Creativity:  Why limit ourselves to “asshole” and “dickhead” when we can craft much more awful and disgusting images to attach to our enemies?  In modern times, we’ve sort of codified our cussing “pick one from Column A and one from Column B” instead of the breadth and depth of creative cussing our forbears apparently laid claim to.  I mean how many fuckketty fuck fuck fucks can you really squeeze in before it becomes boring and repetitive?

I read a book many years ago (which I cannot really suggest, so will not name) that opened with pages and pages of foul mouthed ranting (published in 1928) of the most creative kind – and it really brought home what “cussing a blue streak” really used to mean.  I consider myself fairly inured to that sort of thing, and yet still flinched once or twice.

But it did open my eyes to the directions and possibilities that cussing presents to the creative mind, and therefore probably contributed directly to the wide variety of foul language that Maggie throws around in my episode “Crumping the Devil” (aka, “the cussing granny episode”), including such classics as “insurance salesmen… they’re like a bleeding pet pekinese – no balls, but once they get a grip they just won’t stop humping your leg”.

So, be creative, but respectful of etiquette for different time periods, and if your character needs to say fuck, just do it.

Published in: Uncategorized on May 14, 2019 at 7:51 pm  Leave a Comment  

Downloading and naming

OK, I’m old.

Old school, and old fashioned in many ways, but I don’t listen to anything via streaming, and I don’t listen to stuff while I’m at the computer (hardly ever) because I’m usually mixing sound or writing, so it’s either music (no words) or nothing.

And yes, my phone lives at home and doesn’t do any of that stuff either.

So I listen to podcasts mainly by downloading to a thumb drive and listening in my car.  And believe it or not, I’m not the only one!  There’s still a few of us out here who eschew some portion of technology….

…and we’re not going to be able to listen to your show.

While I’ve been randomly browsing many of the shows that have come out in the time since I went into deep hibernation for years, so many of these that sound awesome don’t have (or I can’t find) any way to download.

Why cut off any possible audience? 

I realize there are contractual obligations – certain sites require a certain amount  of exclusivity – but, in general, being open to having as many people as possible hear your show should be a priority whenever possible.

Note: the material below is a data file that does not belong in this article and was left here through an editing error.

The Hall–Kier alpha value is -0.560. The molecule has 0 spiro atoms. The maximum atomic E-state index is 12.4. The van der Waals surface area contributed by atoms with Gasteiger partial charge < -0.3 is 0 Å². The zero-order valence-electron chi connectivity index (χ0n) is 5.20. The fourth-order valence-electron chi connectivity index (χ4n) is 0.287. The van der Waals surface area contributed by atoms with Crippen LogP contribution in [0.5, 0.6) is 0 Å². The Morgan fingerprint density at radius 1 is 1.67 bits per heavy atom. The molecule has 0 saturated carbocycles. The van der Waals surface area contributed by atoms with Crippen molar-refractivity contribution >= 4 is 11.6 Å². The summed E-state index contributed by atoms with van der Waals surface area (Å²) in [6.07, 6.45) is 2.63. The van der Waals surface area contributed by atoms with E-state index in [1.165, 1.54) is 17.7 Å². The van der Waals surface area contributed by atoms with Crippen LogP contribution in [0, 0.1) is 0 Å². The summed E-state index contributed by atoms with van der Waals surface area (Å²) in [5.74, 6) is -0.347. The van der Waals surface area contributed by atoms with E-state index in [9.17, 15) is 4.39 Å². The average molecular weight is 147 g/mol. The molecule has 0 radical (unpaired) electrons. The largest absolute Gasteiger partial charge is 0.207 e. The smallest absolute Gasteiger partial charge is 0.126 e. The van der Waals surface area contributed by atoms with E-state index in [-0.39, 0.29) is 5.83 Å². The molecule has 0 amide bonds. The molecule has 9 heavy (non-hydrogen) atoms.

And then, there’s the naming of files.

Having been guilty of this myself, and having seen some of the most egregious examples over the last decade or more, I just want to say:

  1.  Be consistent
  2.  Be consecutive

Sounds obvious, right?  But so many times I’ve downloaded  a bunch of episodes from several different sources, and found something like this (imaginary examples, not naming names) in my download directory:

  • Bingo_ep1
  • Bingo_episode 2
  • BingoThree
  • episode 4
  • Final 5
  • Season 1 ep6
  • Space5
  • Space epilog
  • SpaceS1E4
  • SpaceS2E1
  • Space special

Not only do I not immediately know what order some of these should be listened to in, sometimes I don’t even know which series some of the episodes belong in!

And I can easily see how, since most listeners will be getting things in order through their podcatcher, naming of files may not seem important, but it’s such a simple step, to keep everything consistent, that it seems silly not to do it – even when (like me) you’re finalizing in the middle of the night, on 2 hours’ sleep and a case of red bull, just to make the deadline you set yourself…..

–Crazy Aunt Julie

Published in: Uncategorized on May 7, 2019 at 11:23 pm  Leave a Comment  

The Prisoner of Hancock House

(no spoilers)

My current “opus” is the slowly unfolding paranormal mystery series The Prisoner of Hancock House, which is finally closing in on the end of its first season (episode 20).

http://nineteennocturne.libsyn.com/webpage/category/PrisonerOfHancockHouse

I am hard at work writing season 2, while also casting for a completely different serial that will be made while Hancock season 2 is recorded.  The core mystery of Hancock House will likely take several more seasons to completely unwind, since the other subplots will steal some of the screen time.

The backstory:

In 1989, on Christmas day, Roger Hancock called 9-1-1 to complain that he was being held prisoner in his own house – by a ghost.

This call was transferred to the secret organization Random, which handles paranormal activity, and a team was quickly cobbled together and sent to get Roger out.

Whatever else happened, the next night the house burned down and almost the entire team died.

Now, in 1995, the one person Random knows survived – the psychic medium Mark Stockman – has finally been located and brought in for questioning.

Stockman insists he left the first night, right after he held a seance, and knows nothing about the fire.

A little non-spoiler tidbit:

I set this back in 1989-1995 for several reasons, one because cell phones and the internet (both a bane of isolating horror stories) were still limited; and even more importantly because I originally wrote the core story of the haunting of Hancock House when I was in high school – as a roleplaying game scenario.  In fact, Roger was named after the store (Hancock Fabrics) where I had my first job, as a holiday temp.

Over the years, I’ve tried time and again to adequately spin out this mystery in fiction form – as a story, screenplay, etc. – but never quite hit on the right combination of characters to make it really pop.  So I’m super excited to finally have it in a form that I think suits it very well.

Published in: Uncategorized on April 29, 2019 at 8:47 pm  Leave a Comment